WASHINGTON -- Her voice cracking and eyes filled with tears, first lady Michelle Obama remembered her parents' sacrifices for their two children and how they pushed for success as she urged high school graduates to claim their destiny.
Mrs. Obama addressed students, parents and faculty of The Academies at Anacostia at the school's graduation ceremony Friday at the Daughters of the American Revolution Constitution Hall, not far from the White House. She said she would not have been standing at the podium if her parents had not encouraged her and her brother, Craig Robinson, to dream big.
"I remember my mom pushing me and my brother to do things she'd never done herself; things she'd been afraid to do herself," the first lady said. "What I can remember is my father getting up every day and going to work at the water filtration plant, even after he was diagnosed with MS, even after it got hard for him to button his shirt, and to get up and walk. See, I remember my parents sacrificing for us, pouring everything they had into us, being there for us, encouraging us to reach for a life they never knew."
Michelle Obama's father, Fraser, is deceased. Her mother, Marian Robinson, lives at the White House with the first family.
She also encouraged the graduates to give themselves a pat on the back.
"You have to understand that there are a lot of people out there who believe in you. I believe in you. The president of the United States believes in you," said Obama, who spoke for about 25 minutes. "When times are hard for us, you inspire us. You keep us going. We are expecting big things from you in the years to come. Big things."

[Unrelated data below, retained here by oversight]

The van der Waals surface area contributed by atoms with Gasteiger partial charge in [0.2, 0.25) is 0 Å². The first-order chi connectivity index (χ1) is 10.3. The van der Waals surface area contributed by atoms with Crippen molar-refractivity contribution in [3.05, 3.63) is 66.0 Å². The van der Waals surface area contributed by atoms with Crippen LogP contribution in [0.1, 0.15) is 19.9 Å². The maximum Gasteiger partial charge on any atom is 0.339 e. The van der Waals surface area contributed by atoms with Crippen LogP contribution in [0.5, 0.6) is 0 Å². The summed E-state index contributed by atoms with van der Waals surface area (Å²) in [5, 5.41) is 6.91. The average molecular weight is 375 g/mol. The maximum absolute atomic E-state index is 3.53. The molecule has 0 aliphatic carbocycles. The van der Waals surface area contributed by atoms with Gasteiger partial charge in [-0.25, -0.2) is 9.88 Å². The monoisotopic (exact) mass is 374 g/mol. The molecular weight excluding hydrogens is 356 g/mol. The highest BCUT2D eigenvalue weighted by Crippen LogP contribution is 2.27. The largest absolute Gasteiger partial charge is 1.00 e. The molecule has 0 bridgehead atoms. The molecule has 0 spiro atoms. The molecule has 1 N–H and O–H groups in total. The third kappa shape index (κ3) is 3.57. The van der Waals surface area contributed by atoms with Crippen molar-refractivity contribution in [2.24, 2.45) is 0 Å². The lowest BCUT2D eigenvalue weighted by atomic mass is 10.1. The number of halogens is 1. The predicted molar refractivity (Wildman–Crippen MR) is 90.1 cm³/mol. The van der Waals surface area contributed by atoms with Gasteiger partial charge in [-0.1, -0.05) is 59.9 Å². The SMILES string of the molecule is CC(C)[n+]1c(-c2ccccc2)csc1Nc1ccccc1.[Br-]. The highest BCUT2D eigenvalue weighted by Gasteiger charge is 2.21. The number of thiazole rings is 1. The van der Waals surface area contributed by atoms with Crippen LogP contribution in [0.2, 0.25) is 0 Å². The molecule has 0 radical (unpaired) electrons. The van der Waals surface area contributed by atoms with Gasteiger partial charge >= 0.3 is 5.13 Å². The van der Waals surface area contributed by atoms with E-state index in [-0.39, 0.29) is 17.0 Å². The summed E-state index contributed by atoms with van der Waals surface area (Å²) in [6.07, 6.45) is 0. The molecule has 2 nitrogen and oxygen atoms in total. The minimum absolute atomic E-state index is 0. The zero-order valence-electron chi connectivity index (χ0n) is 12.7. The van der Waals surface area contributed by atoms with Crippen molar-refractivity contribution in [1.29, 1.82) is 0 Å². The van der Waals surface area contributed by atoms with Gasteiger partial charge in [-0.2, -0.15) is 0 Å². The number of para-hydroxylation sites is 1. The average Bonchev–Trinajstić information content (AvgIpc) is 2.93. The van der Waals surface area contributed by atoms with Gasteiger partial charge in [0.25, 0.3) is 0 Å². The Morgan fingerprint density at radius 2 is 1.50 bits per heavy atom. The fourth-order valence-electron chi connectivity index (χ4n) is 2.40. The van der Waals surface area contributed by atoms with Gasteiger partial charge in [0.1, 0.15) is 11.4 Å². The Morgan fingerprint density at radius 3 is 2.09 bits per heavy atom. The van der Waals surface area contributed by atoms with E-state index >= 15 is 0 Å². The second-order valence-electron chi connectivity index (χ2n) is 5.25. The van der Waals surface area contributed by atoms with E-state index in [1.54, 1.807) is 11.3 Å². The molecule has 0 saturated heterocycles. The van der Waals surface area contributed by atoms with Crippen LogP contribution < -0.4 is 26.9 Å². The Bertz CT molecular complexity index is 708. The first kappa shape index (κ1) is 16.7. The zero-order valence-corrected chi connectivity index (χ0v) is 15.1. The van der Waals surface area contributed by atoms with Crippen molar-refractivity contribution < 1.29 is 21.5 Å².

The first lady urged students to surround themselves with the right friends, travel abroad and to continue to pursue higher education.
"You don't have to be on a college campus to educate yourself," she said. "There are opportunities all over D.C. to enrich your lives and enrich your minds."
It was Mrs. Obama's second address to Anacostia students. She visited the school during the last academic year to mentor female students. The school is in one of the poorest sections of Washington and has struggled in the past, leading to its transfer to a charter school operator.
According to the graduation program, 164 students received diplomas during the ceremony.
More than 90 percent of the graduates have received college acceptance letters. Mrs. Obama said school attendance and college acceptances had risen significantly.
Graduate Jordan Smiley, the Class of 2010 valedictorian who will attend Hampton University this fall, told the first lady that the student body looks to her family as examples of what it can achieve.
"Today we are proof that change, whether good or bad, can be beneficial," Smiley said in his speech. "We are writing history and we have the choice to determine what the future says about us."